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21 October 2021 | Comment | Article by Roman Kubiak TEP

Landmark decision handed down in Hirachand v Hirachand [2021] EWCA Civ 1498

On 15 October 2021, the Court of Appeal upheld the first instance decision confirming that the success fee (or uplift) for a conditional fee agreement may be recoverable as part of the lump sum awarded under the Inheritance (Provision for Family and Dependants) Act 1975 (the “1975 Act”) to the claimant.

It is well established that pursuant to Section 58(A)(6) of the Courts and Legal Services Act 1990 (as amended by Section 44 of the Legal Aid, Sentencing and Punishment of Offenders Act 2012), a success fee cannot be recovered by way of a costs order. However, in this case, the Court of Appeal held that a success fee is capable of being a ‘debt’, the satisfaction of which is in whole or part a ‘financial need’ within the meaning of Section 3(1)(a) of the 1975 Act. For this, the court may use its discretion to make provision on a needs-based calculation. Turning to the underlying facts in this case:

  • The claimant to the 1975 Act claim was the estranged adult daughter of the deceased, who had been left no provision from her father’s estate;
  • The claimant suffered from mental health problems, leaving her unable to work;
  • The defendant to the claim was the deceased’s widow who had been left the entirety of her husband’s estate; and
  • The defendant was in her 80’s, with poor deteriorating health. She was moved into a care home after the proceedings were issued.

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At first instance, the claimant was awarded funds from the estate to meet her current financial needs. The court held that this was not a case where the claimant should be set up with a home and/or income fund for life. In total an award of £138,918 was granted, including £16,750 towards the uplift of the conditional fee agreement, amounting to around 25% of the success fee. The court felt an award was justified given that if it was not accounted for the claimant would have had to meet the costs herself, and one of her primary needs would therefore not have been met.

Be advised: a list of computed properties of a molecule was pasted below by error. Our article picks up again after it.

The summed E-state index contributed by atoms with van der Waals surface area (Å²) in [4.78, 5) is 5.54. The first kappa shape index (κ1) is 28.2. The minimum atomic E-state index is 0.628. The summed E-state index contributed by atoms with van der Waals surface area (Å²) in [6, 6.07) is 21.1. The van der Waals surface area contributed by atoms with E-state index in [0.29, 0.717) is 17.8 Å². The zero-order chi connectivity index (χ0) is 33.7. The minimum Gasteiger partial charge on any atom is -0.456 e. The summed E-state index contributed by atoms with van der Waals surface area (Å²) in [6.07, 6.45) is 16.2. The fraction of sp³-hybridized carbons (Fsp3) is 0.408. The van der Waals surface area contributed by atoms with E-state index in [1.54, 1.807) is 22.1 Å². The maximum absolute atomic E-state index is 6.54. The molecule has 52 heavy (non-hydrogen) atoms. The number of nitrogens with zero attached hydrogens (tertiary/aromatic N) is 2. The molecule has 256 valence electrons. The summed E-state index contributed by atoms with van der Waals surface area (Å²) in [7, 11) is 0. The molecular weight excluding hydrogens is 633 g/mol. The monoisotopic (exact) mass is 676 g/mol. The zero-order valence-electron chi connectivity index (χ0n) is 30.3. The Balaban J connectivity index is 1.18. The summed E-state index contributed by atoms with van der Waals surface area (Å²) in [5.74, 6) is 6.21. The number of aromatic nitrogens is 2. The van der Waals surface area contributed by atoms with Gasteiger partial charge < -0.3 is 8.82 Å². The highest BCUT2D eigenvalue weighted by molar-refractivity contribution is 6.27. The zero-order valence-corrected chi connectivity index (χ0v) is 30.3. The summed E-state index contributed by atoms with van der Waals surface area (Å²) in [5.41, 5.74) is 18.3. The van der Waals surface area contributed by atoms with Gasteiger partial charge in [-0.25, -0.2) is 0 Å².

The Court of Appeal was keen to impress that it will not always be appropriate to make such an award. The initial indication is that it is unlikely an award will include a sum representing part or all of the success fee unless the court is satisfied that the conditional fee agreement was the only way in which the claimant had been able to litigate. In addition, the Court of Appeal was clear that an order will only be made to the extent necessary to ensure reasonable provision was made.

Although this decision helps to resolve a previously unsettled issue on recovery of success fees, there are still a number of questions that haven’t been resolved, including what is the effect of a claimant failing to inform the defendant of a conditional fee agreement promptly? Does the agreement or level of success fee need to be disclosed? Overall, as the decision has only recently been made, the impact of it is yet to become clear. However, we consider it likely that this may lead to defendants making applications under Section 5 of the 1975 Act for interim relief, which can include provision for funding legal costs to mitigate the risk of any eventual award being increased by success fees.

Blog written by Meg Edwards – Solicitor

Author bio

Roman Kubiak TEP


Roman Kubiak is a Partner and Head of the market leading Private Wealth Disputes team.

He advises across the whole spectrum of private wealth disputes, with a particular focus on high value, complex and cross-border disputes including: trust disputes, breach of trust claims and applications to remove trustees; will disputes, particularly those with an international element; claims under the Inheritance (Provision for Family and Dependants) Act 1975; and claims for equitable relief under proprietary estoppel, constructive trusts and resulting trusts.

Disclaimer: The information on the Hugh James website is for general information only and reflects the position at the date of publication. It does not constitute legal advice and should not be treated as such. If you would like to ensure the commentary reflects current legislation, case law or best practice, please contact the blog author.


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